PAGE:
(CNN) -- Capt. Kirk was wrong: Space is not "Star Trek's" "final frontier."
A Web-based "Star Trek" podcast tells the "continuing mission" of the USS Montana.
It's the Internet.
Television seems to have abandoned the 40-year-old franchise for now, leaving fans to create adventures using the Web, high technology and their imaginations.
Two seasoned Web producers are rolling out an unofficial audio podcast based on the Trek universe two years after Paramount canceled its remaining "Star Trek" TV series and a year before producer J.J. Abrams' much-anticipated "Star Trek" film.
"People are hungry for new material," said Sebastian Prooth, co-executive producer of "Star Trek: The Continuing Mission." "But they're not hungry for McDonald's. They're hungry for gourmet." Interactive: A history of "Star Trek" »
Prooth and co-executive producer Andy Tyrer plan to serve up their pilot episode "Ghost Ship" on Christmas Day, after 10 weeks of painstaking production via the Internet from the UK and five U.S. states.
Tyrer comes to the project after producing "WhoUniverse," a podcast about the long-running BBC TV series "Doctor Who," and Prooth after working on the technology podcast "Global Geek."
"The Continuing Mission" centers on the adventures of the USS Montana, a starship similar to Kirk's famous USS Enterprise of the original 1960s TV series.
Commanded by Capt. Paul Edwards, the Montana is accidentally thrust from the 23rd century into the 24th century, about five years before the time of TV's "Star Trek: The Next Generation," which debuted in 1987.
During the coming year, Prooth and Tyrer plan to produce and post on their Web site 10 half-hour episodes.
Sources: Sebastian Prooth, Andy Tyrer, "The Continuing Mission"
"When we committed to this, we made the decision that we were going to treat this like a proper production," said Tyrer from his home in England.
The drama's cast members perform their lines from studios in Los Angeles, California; Atlanta, Georgia; Greenfield, Indiana; Rochester, Minnesota; and Knoxville, Tennessee. Tyrer records their performances at his London studio and Prooth directs from Scotts Valley, California.
"Every time an actor records his lines, Sebastian is on the Skype [audio Web link] with them, giving them directions about how he wants the scene to be played out," said Tyrer.
Despite Prooth's distractions from his day job at a printing shop and Tyrer's gig as an IT consultant, they've produced a slick, professional-quality drama in a genre that's threatening to give mainstream TV studios a run for their money.
To prove the point, an online "Star Trek" video series called "New Voyages" shocked Hollywood this fall by winning TV Guide's 2007 Online Video Award for best sci-fi Webisode -- defeating Sci Fi Channel's better-funded "Battlestar Galactica."
"I think it shows what can be done on a limited budget on the Internet," said "Battlestar Galactica" producer/writer Ronald D. Moore. "The bar to distribution is much lower than it was in the past. People can, on their own, start doing programming out there that is of a quality that approaches what we can do on air -- not maybe at the moment, but if you compare those 'New Voyages' episodes to the original series, they're in the ballpark with what the original series was able to do."
The award for "New Voyages" is evidence that "Star Trek" fans have traveled light years from their days at 1970s conventions, where they traded handwritten novellas and rough-hewn screenplays based on the original NBC TV series. Three decades later, they're producing feature-length dramas complete with "Star-Wars"-style special effects.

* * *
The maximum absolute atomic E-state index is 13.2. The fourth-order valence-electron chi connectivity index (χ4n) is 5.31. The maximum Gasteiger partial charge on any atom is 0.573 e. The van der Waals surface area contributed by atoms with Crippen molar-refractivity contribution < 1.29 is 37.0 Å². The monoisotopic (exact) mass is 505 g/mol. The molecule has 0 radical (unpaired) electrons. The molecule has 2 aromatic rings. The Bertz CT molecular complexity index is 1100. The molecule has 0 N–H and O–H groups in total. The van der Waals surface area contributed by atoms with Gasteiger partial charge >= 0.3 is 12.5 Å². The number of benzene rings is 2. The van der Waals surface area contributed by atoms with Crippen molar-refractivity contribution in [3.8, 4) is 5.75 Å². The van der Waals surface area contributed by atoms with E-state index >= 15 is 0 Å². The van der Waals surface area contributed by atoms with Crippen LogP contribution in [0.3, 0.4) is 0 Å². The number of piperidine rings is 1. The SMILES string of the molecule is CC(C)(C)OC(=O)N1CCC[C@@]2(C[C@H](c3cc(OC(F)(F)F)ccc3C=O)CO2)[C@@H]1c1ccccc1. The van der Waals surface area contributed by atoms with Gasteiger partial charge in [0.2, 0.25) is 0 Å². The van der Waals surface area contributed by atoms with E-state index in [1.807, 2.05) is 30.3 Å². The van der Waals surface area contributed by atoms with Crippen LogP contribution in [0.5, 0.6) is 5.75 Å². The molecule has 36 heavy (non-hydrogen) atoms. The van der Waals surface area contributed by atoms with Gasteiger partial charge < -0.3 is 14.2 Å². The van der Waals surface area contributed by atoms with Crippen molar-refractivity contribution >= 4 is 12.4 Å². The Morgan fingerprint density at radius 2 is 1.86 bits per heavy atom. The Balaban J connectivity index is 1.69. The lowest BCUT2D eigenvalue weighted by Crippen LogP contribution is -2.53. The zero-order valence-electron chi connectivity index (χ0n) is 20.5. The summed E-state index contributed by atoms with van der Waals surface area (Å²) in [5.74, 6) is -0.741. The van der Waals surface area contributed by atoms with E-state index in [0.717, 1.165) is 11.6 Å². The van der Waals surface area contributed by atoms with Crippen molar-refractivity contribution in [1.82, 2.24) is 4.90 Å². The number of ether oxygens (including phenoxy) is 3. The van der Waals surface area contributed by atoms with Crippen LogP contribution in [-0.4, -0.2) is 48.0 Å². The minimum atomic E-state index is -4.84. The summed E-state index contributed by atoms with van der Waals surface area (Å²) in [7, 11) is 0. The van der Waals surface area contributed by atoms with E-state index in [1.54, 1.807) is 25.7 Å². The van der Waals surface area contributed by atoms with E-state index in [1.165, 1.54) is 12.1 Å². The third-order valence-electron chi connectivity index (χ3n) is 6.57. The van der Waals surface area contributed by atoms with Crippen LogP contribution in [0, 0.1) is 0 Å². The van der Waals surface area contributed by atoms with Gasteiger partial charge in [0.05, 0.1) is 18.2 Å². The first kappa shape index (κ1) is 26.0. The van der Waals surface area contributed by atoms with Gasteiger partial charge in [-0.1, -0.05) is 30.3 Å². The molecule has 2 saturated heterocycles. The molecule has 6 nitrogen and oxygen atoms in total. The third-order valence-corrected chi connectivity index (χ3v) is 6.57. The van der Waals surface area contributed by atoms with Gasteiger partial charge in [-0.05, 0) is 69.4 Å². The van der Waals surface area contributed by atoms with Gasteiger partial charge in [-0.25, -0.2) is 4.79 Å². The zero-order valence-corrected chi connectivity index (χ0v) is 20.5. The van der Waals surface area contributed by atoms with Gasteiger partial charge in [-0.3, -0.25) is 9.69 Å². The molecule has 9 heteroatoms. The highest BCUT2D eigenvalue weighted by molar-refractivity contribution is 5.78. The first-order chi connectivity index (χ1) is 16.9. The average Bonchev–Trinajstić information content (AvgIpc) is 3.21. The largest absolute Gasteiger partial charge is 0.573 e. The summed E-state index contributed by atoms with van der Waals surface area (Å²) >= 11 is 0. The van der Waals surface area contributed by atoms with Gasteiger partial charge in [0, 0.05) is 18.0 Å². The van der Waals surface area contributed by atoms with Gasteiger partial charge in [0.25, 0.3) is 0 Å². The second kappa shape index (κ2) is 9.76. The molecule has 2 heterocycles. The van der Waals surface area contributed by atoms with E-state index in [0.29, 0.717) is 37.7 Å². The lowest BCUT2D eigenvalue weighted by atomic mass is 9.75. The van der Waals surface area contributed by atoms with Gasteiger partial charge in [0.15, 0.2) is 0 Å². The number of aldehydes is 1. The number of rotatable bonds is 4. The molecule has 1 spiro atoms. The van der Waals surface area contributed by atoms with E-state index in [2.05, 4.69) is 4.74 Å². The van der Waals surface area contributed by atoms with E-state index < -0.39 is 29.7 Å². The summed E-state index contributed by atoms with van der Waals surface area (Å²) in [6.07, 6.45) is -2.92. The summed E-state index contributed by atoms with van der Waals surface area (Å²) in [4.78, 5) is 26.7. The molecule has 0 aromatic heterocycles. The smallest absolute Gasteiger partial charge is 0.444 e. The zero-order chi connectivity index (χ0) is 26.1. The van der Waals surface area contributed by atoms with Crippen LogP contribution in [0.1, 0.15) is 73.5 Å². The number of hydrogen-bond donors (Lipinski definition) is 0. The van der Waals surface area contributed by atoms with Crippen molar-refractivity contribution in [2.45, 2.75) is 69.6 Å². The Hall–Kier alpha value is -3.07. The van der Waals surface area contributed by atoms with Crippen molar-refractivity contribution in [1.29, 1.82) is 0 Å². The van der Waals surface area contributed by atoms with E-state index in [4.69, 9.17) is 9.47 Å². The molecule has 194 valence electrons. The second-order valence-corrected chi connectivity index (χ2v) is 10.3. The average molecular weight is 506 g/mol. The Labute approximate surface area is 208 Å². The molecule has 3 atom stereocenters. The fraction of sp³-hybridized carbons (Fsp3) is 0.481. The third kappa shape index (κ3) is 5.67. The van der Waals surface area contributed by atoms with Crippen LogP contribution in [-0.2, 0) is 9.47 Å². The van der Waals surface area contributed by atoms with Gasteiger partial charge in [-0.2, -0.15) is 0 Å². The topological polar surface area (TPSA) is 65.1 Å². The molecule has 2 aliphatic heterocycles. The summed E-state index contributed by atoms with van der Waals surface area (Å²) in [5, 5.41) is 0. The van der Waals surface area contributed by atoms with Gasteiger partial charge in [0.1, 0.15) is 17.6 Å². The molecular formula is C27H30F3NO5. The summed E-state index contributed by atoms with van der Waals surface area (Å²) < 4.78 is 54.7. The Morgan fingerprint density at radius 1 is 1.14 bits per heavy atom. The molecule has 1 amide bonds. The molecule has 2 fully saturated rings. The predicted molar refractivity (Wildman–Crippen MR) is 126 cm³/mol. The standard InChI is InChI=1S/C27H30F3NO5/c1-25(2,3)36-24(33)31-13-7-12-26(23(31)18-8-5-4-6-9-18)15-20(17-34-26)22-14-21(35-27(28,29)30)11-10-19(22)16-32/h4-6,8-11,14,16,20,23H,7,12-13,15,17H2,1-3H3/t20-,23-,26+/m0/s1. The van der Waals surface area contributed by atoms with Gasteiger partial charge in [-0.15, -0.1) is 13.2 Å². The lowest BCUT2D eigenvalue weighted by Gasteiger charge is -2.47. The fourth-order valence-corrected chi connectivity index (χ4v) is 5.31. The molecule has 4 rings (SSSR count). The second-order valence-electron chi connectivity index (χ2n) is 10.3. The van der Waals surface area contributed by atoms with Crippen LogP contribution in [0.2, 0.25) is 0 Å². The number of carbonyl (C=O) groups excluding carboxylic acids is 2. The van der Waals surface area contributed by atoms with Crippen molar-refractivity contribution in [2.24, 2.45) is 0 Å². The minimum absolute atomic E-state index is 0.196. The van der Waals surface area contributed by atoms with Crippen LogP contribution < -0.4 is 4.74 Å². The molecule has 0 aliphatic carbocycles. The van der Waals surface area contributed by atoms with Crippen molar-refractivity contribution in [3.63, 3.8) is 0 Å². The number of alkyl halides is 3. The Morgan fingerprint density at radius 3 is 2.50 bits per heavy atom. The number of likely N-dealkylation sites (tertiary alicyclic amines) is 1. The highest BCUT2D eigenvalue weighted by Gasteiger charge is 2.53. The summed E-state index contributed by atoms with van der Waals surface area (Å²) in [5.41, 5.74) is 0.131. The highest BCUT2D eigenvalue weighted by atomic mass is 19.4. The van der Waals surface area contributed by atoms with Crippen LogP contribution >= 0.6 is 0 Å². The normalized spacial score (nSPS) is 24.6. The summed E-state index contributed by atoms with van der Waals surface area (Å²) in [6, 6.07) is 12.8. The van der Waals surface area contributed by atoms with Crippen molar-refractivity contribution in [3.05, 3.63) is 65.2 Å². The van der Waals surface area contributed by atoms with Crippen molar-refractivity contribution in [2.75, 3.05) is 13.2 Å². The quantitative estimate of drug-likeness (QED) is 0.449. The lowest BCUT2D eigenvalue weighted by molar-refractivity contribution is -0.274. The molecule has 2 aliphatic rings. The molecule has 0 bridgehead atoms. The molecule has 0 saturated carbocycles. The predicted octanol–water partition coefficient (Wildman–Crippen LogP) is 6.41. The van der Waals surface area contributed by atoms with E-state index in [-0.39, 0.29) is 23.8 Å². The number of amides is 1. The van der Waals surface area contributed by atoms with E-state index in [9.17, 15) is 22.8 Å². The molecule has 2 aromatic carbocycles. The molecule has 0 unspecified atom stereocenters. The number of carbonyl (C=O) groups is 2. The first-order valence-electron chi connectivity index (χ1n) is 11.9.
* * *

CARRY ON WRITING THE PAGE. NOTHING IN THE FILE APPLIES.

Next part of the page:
Franchise owner CBS/Paramount has traditionally turned a blind eye to these projects as long as they remain nonprofit and don't harm copyrighted material.
"In order for 'Star Trek' to survive, it has to change," said Prooth. "It has to become something else so it is relevant and people can connect with it -- where they are in 2007 -- rather than where they were in 1987 or 1966."
Moore -- who cut his teeth in Hollywood writing and producing "Star Trek" TV and films -- predicts Webisodes ultimately will improve programming quality at TV and film studios.
"I think it'll spur competition. They're already aware that they're in a fight for attention -- for eyeballs out there," said Moore. "They're going to have to continue to supply a product that surpasses that of what startup companies, or people, can do on their own dime."
Source: Andy Tyrer, "The Continuing Mission"
But don't expect fan-produced Webisodes to be threatening Hollywood studios anytime soon, said Robert Thompson of Syracuse University's Center for Television and Popular Culture. He predicts the Web will become a place for entertainment development.
"The Internet is one great big farm team... offering the opportunity for people to make stuff ... put it out there ... and allow some of it to rise to the top," Thompson said. "Then, the best stuff will be co-opted or bought -- and the people will be hired and move into the mainstream area."
Last year, creators of the fictional video blogger lonelygirl15 won a Web deal after attracting fame online. In 2008, NBC reportedly will begin airing "Quarterlife," popular Webisodes of which debuted online. It was created by the producers of TV's "thirtysomething."
Royalties for Webisodes are at the heart of the ongoing Hollywood writers' strike, but Thompson said the television industry shouldn't be too distracted by what's available online.
"Television needs to do what made them appealing in the first place, which is good, professional storytelling," said Thompson. "What television should be creating now are the next 'Star Trek' franchises -- not 'Star Trek' per se -- but the shows that Webisodes in five or 10 years will be based on."
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